Didn't understand DCT, Now I do and......
Took a trip to Maryland today with three buddies to test ride the new Wings. We were able to put about 8 miles on both the DCT and manual Tour models. In that distance I was able to put the bikes in the different riding modes, use the shift paddles on the DCT, test reverse, and walking mode.
Here are my thoughts on the DCT. I couldn't get my head around an automatic motorcycle. I couldn't figure out why my buddies were so excited about it. I'm still not completely sold, mainly because I hate change, but I get it now. The DCT works extremely well. It's as smooth as an automatic Honda Accord. In a word, it's just plain fun. I had a great time on the back roads on some twisty turns. The bike seemed to know when to downshift really well when I was slowing down and going into a turn. However, accelerating out of a turn sometimes bothered me a little because depending on what mode you're in, the bike runs through the gears very quickly, and you don't feel it. If you're used to shifting, you sometimes feel like the bike has selected a gear your wouldn't necessarily have selected and I was tempted to use the paddles, which I did. I wanted to bring the bike back to the gear I wanted it in. For instance, when I went into a turn pretty hard, and was in Tour mode, I hit the brakes slightly and the bike downshifted perfectly. As I exited the turn I accelerated hard running the bike up to about 50 mph and I noticed the bike was in 6th gear already. The RPMs weren't especially where I would have liked them either. I manually shifted the bike down to 4th, which felt right, but that didn't last long as I wanted because the bike said "I'm smarter than you, and I say it should be 6th". So back to 6th it went. Now to be fair, I was in automatic mode. I could have also put the bike in manual mode and it would have held my 4th gear. I tried it and it worked flawlessly. ECON mode felt very underwhelming, but you probably only need to use that on the highway anyway. We rode in rain, so I tried the RAIN mode. The dealer said it would not be to impressive. After trying it, I find that to be rather insulting because RAIN mode feels exactly like my current 2015 Wing. I thought is was perfect. SPORT mode is a really fun. It's torquey and it can surprise your if your not ready for it. What it appears to be doing is holding the gears a lot longer than in the other modes, allowing the engine to rev higher so it really gets out there. It seemed like the difference in each mode was really the shift points and how many RPMs were allowed before DCT shifted. For instance when we pulled out onto the highway from the dealership, I felt like oncoming traffic was coming a bit fast and I gunned it. I was in Tour mode at that point. If felt and sounded like I had forgotten to shift out of 1st gear and it seemed to not take off anywhere near what I'm used to. I tried the same thing in SPORT mode and it was more impressive. I still didn't really feel it shift like a manual, but it got up and out and at 55mph, it was holding 5th gear instead of shifting to 6th. The one thing I found difficult in riding the DCT bike, was slow speed maneuvers like, tight figure 8's and stuff I learned from my one of my buddies who is a motor COP. Without being able to feather the clutch, I was struggling. It will take some relearning. I'm sure it can be done, but I kept coming out of my turns because it just didn't seem natural.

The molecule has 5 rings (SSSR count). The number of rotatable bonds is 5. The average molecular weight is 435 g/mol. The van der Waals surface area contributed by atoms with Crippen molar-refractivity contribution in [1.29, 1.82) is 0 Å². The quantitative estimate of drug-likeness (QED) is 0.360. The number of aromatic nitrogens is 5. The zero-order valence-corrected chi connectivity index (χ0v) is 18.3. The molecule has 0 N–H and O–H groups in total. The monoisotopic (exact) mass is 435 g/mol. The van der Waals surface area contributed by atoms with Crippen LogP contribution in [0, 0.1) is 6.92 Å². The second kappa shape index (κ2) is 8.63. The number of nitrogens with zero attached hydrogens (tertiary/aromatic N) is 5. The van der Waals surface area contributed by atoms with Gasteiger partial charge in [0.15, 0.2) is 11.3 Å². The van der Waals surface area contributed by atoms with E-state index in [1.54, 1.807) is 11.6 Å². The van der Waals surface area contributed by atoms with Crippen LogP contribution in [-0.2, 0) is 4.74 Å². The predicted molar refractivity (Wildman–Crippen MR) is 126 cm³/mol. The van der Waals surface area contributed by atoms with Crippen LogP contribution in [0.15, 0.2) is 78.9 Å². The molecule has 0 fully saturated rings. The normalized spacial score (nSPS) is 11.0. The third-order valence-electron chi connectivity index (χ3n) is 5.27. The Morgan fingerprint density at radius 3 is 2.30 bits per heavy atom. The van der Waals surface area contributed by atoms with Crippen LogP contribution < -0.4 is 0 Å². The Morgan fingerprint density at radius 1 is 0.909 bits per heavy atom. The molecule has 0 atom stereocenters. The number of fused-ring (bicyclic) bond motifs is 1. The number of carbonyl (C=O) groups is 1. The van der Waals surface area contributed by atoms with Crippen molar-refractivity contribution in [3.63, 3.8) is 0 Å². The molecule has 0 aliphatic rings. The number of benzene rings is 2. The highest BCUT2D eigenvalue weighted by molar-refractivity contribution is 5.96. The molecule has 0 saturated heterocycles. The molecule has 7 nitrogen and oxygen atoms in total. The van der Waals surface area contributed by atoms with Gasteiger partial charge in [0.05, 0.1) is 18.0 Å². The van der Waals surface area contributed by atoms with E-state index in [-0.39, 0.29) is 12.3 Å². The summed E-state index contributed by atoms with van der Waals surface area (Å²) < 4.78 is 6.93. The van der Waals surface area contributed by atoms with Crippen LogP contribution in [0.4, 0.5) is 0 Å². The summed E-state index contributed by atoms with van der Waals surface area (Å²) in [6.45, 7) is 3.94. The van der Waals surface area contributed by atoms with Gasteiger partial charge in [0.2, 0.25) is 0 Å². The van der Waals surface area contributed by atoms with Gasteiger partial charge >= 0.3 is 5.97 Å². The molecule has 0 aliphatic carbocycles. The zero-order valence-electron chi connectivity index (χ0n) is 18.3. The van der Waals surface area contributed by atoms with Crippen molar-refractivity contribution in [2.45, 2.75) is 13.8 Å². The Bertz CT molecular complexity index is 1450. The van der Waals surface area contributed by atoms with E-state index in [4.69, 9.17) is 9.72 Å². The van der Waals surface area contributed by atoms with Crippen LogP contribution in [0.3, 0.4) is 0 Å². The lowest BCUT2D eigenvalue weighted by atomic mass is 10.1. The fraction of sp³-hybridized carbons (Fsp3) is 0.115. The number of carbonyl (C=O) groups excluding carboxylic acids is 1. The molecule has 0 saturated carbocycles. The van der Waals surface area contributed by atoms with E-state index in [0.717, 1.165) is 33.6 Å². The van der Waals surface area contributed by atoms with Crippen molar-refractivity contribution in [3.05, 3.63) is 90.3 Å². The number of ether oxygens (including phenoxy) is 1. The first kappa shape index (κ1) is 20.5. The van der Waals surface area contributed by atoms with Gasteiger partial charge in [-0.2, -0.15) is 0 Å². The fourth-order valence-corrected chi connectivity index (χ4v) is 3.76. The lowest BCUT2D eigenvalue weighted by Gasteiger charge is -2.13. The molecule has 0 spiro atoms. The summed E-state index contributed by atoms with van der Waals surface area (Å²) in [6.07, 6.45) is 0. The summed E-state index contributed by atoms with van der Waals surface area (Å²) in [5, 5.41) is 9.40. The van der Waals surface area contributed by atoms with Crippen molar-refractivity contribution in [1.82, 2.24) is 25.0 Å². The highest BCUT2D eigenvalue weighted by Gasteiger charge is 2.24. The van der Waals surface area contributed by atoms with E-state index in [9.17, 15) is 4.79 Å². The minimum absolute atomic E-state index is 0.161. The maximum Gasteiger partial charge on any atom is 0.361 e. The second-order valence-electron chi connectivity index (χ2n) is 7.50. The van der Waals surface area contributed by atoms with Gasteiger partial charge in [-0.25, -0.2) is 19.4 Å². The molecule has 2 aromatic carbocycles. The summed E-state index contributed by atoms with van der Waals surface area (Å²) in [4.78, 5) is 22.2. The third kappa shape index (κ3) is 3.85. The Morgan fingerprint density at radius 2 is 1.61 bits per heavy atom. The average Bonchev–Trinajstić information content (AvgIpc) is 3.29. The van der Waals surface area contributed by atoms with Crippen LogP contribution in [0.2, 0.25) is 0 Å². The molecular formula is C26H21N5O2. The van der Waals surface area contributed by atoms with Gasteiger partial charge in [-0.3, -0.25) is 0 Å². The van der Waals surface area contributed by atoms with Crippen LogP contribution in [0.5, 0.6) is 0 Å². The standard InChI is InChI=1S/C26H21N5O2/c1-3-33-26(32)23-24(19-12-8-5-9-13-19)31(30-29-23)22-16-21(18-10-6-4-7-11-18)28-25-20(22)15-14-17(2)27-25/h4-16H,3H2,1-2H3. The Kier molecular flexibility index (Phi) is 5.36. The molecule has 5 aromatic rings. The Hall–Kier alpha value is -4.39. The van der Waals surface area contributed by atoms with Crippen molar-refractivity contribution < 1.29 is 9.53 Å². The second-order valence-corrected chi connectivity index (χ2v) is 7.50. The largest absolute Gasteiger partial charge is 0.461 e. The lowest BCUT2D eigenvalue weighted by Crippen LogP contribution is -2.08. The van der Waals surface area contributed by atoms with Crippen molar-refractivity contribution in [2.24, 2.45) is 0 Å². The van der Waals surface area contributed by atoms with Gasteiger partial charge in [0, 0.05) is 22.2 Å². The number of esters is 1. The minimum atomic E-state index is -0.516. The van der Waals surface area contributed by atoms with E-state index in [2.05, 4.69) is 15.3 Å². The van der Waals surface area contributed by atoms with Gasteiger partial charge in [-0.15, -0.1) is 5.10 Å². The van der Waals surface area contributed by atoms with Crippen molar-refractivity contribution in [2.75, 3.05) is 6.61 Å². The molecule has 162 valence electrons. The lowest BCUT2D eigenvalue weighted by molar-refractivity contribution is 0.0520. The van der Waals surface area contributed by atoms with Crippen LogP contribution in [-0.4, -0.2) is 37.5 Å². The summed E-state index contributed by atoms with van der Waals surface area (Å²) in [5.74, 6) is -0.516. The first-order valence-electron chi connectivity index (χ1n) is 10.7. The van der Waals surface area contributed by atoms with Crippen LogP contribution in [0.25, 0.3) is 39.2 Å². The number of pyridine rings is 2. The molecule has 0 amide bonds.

I really loved the 6 speed manual. It's smooth and not at all clunky like my bike. However, it too takes a tiny bit of getting used to because of the clutch. Everyone that got on that bike pulled the clutch all the way in and when giving the bike a little gas to take off, the thing would barely move. Everyone thought it was a problem. I finally realized that you don't need to pull that clutch all the way in. You only need to pull the clutch in about an 1 to 1.5 inches and it's fully engaged. That makes your shifts much much faster and smoother once you develop that muscle memory.
I'm leaning towards a manual, but honestly, I'm afraid I'll be kicking myself for not going with DCT. So, I'm really confused right now. I fit on the bike without any modifications. I was on my 2015 for about 2 days before I realized that stock seat was not going to work with my 32 inch inseam, and that windshield was not going to work with my short torso that wouldn't allow me to see over it. So $1600 bucks later, I was into an Ultimate King Seat and a Klockwerks windshield. When I was on the 2018, I was comfortable in the saddle and the adjustable windshield allowed me to find a comfortable position looking over it and when it started raining hard I raised the thing high to protect me. I could ride it as is. Having said that, the $999 accessory seat was really comfy and provided the best fit, but I didn't absolutely need it and since you can't put the backrest in it, I probably wouldn't buy it.
Bottom line...... I still love my 2015. It's a great riding bike. It doesn't have the electronics that the 2018 has, but it has enough. Problem is, now that I've ridden the 2018, I want one. I don't know how I'm going to do it, but I want one. The only big miss on this bike is the lack of a touch screen display for the radio and navigation. I'm guessing it will be on future model years. Honda has to know that it's competitors are all using touch screens.
To DCT or not to DCT. That is the question